Two or three times a year, I get a truly extraordinary sports on TV day.
When not only are there a ton of great games or matches to watch, but they unfold one after another, leaving me with few conflicts, but hours
and hours of great entertainment.
Sunday was one of those days. Starting with Roger Federer playing Rafael Nadal for the first time in a year, and ending with the Flyers’ trouncing of the Montreal Canadiens in the Stanley Cup playoffs, Sunday was a smorgasbord of fun for me (real smorgasbords are good, too).
A few thoughts on what I saw:
— First at12:30 p.m. I got Federer-Nadal playing in the finals of a tournament in Madrid. Rafa-Roger is my favorite rivalry in sports right now. Amazing they haven’t played in a year, what with Nadal’s injury issues. It was a really good match, as it usually is when these two play, filled with some amazing points. But as usual on clay, Rafa won, 6-4, 7-6.
Still, as a tennis fan and a Fed fan I’m encouraged. As a tennis fan, a healthy and powerful Nadal only makes the sport better; I can still dream of Federer-Nadal III in the Wimbledon final this year.
And Federer played pretty well, I thought. He can beat Nadal on clay, he’s shown that. Nadal still owns him head-to-head, but Federer absolutely has to feel he can beat Rafa at the French Open next week.
— Then I had a great hockey game at 3 p.m., Chicago and San Jose. I know most people reading this don’t like hockey, but it was a sensational game between two terrific teams. As always, my hockey blog can be read here
— While that was going on, the Orlando Magic failed to show up for their NBA playoff game with Boston, getting clobbered for three quarters before making it close in a 92-88 loss. Boy did the Magic look awful, though my Duke boy J.J. Redick played well.
— Next was my beloved University of Delaware taking on UNC in a men’s lacrosse NCAA Tournament game. Getting the chance to root for my alma mater, and against the hated Tar Heels, was not an opportunity to be missed. My Blue Hens played fabulously but fell just short, 14-13. It was everything the great sport of lacrosse is all about: hitting, scoring and great goaltending. I know lacrosse gets little love from the U.S. sports fan, but it’s truly a great sport.
— And then the Flyers beat the hell out of the Canadiens. I hate the Flyers, so the less said, the better.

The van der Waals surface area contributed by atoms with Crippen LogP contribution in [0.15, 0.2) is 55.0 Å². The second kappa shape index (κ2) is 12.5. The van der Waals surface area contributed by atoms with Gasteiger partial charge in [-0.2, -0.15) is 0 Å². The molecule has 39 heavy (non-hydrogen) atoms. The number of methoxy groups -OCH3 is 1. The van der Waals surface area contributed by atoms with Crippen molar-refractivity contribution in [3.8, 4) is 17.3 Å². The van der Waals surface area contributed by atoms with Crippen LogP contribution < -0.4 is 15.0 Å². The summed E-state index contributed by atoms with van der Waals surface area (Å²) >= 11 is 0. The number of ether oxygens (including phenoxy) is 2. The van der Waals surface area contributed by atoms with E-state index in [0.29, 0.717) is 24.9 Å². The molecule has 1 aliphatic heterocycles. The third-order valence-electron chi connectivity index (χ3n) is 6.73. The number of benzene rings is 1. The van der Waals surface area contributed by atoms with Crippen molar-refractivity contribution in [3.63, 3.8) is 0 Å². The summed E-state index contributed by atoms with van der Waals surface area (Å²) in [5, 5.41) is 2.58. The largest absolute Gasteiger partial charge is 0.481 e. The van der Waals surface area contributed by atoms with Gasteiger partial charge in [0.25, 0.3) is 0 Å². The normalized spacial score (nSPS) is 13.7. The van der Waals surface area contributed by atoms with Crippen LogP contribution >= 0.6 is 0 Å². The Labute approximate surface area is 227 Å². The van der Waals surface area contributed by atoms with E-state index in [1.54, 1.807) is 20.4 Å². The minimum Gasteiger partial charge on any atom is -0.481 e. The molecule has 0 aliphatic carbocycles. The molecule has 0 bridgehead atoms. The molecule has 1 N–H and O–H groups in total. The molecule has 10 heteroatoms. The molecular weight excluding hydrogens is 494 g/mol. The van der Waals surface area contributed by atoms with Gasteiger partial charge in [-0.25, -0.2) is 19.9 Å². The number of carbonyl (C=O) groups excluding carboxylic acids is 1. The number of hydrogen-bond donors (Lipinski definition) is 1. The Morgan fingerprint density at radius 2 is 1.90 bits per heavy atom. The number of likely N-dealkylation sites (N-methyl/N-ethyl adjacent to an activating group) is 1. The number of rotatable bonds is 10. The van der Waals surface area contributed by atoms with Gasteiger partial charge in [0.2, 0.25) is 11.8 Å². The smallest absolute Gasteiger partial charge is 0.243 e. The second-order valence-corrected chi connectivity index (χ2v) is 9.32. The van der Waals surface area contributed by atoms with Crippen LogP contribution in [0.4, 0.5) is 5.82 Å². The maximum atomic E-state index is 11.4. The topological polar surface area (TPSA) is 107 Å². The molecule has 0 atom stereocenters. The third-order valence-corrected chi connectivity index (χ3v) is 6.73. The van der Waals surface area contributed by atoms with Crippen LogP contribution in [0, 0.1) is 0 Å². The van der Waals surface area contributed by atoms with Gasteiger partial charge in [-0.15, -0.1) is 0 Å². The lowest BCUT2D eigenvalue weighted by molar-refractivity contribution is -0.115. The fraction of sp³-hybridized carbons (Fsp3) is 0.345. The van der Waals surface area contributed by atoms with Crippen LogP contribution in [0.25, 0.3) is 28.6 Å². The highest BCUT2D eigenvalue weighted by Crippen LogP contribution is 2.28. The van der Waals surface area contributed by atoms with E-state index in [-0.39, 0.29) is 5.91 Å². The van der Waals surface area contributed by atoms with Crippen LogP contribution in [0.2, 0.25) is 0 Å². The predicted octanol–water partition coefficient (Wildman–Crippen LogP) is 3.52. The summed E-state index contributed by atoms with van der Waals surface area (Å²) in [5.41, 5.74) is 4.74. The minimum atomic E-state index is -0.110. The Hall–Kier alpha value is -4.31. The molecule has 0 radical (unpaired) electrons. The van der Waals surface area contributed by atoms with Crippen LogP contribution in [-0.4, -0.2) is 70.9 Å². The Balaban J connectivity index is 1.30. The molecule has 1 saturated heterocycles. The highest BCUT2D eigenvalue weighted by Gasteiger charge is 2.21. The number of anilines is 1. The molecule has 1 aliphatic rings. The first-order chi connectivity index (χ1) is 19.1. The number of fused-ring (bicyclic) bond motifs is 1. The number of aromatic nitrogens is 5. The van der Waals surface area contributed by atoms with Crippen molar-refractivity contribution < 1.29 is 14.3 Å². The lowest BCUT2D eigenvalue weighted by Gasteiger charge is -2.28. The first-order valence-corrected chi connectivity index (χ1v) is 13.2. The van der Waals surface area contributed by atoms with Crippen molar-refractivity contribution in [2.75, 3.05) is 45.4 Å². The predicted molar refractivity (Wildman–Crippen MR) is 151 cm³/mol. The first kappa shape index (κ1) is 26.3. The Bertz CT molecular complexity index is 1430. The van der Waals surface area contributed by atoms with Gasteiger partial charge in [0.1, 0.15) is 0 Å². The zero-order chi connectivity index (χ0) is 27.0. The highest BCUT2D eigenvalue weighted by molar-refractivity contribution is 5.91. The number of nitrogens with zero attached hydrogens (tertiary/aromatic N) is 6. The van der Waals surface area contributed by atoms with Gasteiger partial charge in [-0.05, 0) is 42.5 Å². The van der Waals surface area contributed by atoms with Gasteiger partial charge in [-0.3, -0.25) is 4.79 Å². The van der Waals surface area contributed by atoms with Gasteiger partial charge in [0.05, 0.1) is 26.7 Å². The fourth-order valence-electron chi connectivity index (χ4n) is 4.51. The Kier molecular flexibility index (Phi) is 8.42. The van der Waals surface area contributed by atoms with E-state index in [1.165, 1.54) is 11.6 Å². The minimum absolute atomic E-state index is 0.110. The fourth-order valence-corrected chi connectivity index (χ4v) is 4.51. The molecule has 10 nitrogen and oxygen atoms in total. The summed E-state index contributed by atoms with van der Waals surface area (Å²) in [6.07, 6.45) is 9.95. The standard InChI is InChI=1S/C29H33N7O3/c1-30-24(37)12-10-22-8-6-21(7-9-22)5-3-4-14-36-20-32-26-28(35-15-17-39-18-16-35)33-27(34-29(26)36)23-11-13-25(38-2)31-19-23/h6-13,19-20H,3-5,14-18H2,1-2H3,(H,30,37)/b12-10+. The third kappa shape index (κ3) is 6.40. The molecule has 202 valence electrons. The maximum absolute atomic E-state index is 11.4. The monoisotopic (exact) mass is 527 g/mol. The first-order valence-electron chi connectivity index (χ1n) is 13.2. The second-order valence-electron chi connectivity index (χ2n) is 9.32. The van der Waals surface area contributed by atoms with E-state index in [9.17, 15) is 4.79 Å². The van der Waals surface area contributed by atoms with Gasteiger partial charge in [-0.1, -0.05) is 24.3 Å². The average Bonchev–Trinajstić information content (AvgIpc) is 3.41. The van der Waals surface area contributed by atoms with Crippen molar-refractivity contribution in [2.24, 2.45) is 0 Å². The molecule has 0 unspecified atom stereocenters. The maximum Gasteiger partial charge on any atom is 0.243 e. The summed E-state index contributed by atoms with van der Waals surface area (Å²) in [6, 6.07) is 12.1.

So, yeah, pretty awesome sports day. I think I came up for food a few times, and I definitely remember walking Bernie. Beyond that, I was glued to the TV.
**You’ve probably heard by now that an 8-year-old boy who was accepted to a Catholic school in Hingham, Mass. was subsequently denied admission this fall because the school found out his parents are lesbians.
While this disgusts me, and I think, most others who believe in equality, and got me thinking about the old chestnut I always hear from religious people about how the Bible says we should treat our fellow man with kindness (unless, of course, his parents are both boys or both girls), I was pleased to see that not all Catholics in Boston agreed with this awful decision from the St. Paul’s school. (Man that was a long sentence.)
The Archdiocese of Boston and the Catholic Schools Foundation immediately condemned this decision. They sent out a statement saying, in part, ” “We believe a policy that denies admission to students in such a manner . . . is at odds with our values as a Foundation . . . and ultimately with Gospel teaching,’’ it read.
They’re also going to help the boy who St. Paul’s School rejected find a new place to learn. Bravo to Cardinal Sean O’Malley for doing this.
I’m sure they’ll find a school that will teach this third-grader, and all the others, something about tolerance and acceptance. A lesson still disgustingly lost on some who continue to exclude everyone unlike them at all costs.